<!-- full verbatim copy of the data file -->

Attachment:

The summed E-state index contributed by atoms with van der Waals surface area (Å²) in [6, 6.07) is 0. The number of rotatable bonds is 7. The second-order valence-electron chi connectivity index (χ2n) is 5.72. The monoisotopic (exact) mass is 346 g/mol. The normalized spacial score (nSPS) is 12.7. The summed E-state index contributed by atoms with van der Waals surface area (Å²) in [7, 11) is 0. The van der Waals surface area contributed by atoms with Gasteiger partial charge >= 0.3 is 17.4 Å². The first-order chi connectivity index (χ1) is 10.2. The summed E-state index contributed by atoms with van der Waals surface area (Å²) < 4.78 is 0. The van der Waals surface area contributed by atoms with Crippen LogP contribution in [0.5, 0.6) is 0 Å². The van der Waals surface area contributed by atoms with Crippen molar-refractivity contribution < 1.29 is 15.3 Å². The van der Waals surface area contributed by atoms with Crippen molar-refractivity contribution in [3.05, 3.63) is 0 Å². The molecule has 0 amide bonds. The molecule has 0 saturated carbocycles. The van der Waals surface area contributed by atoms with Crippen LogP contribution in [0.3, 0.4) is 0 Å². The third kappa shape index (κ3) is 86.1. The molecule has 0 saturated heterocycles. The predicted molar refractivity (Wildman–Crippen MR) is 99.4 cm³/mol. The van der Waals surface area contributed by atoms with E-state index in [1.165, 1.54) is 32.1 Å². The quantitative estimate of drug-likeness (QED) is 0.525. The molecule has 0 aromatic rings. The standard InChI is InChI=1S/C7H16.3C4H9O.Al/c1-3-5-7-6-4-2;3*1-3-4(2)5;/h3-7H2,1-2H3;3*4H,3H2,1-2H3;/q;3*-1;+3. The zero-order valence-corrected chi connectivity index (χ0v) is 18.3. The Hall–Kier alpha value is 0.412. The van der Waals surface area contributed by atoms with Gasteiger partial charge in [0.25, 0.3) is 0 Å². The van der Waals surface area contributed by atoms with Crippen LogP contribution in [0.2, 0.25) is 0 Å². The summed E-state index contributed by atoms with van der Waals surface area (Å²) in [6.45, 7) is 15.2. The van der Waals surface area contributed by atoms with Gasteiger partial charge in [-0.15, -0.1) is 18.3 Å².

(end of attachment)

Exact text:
The summed E-state index contributed by atoms with van der Waals surface area (Å²) in [6, 6.07) is 0. The number of rotatable bonds is 7. The second-order valence-electron chi connectivity index (χ2n) is 5.72. The monoisotopic (exact) mass is 346 g/mol. The normalized spacial score (nSPS) is 12.7. The summed E-state index contributed by atoms with van der Waals surface area (Å²) in [7, 11) is 0. The van der Waals surface area contributed by atoms with Gasteiger partial charge >= 0.3 is 17.4 Å². The first-order chi connectivity index (χ1) is 10.2. The summed E-state index contributed by atoms with van der Waals surface area (Å²) < 4.78 is 0. The van der Waals surface area contributed by atoms with Crippen LogP contribution in [0.5, 0.6) is 0 Å². The van der Waals surface area contributed by atoms with Crippen molar-refractivity contribution < 1.29 is 15.3 Å². The van der Waals surface area contributed by atoms with Crippen molar-refractivity contribution in [3.05, 3.63) is 0 Å². The molecule has 0 amide bonds. The molecule has 0 saturated carbocycles. The van der Waals surface area contributed by atoms with Crippen LogP contribution in [0.3, 0.4) is 0 Å². The third kappa shape index (κ3) is 86.1. The molecule has 0 saturated heterocycles. The predicted molar refractivity (Wildman–Crippen MR) is 99.4 cm³/mol. The van der Waals surface area contributed by atoms with E-state index in [1.165, 1.54) is 32.1 Å². The quantitative estimate of drug-likeness (QED) is 0.525. The molecule has 0 aromatic rings. The standard InChI is InChI=1S/C7H16.3C4H9O.Al/c1-3-5-7-6-4-2;3*1-3-4(2)5;/h3-7H2,1-2H3;3*4H,3H2,1-2H3;/q;3*-1;+3. The zero-order valence-corrected chi connectivity index (χ0v) is 18.3. The Hall–Kier alpha value is 0.412. The van der Waals surface area contributed by atoms with Gasteiger partial charge in [0.25, 0.3) is 0 Å². The van der Waals surface area contributed by atoms with Crippen LogP contribution in [0.2, 0.25) is 0 Å². The summed E-state index contributed by atoms with van der Waals surface area (Å²) in [6.45, 7) is 15.2. The van der Waals surface area contributed by atoms with Gasteiger partial charge in [-0.15, -0.1) is 18.3 Å².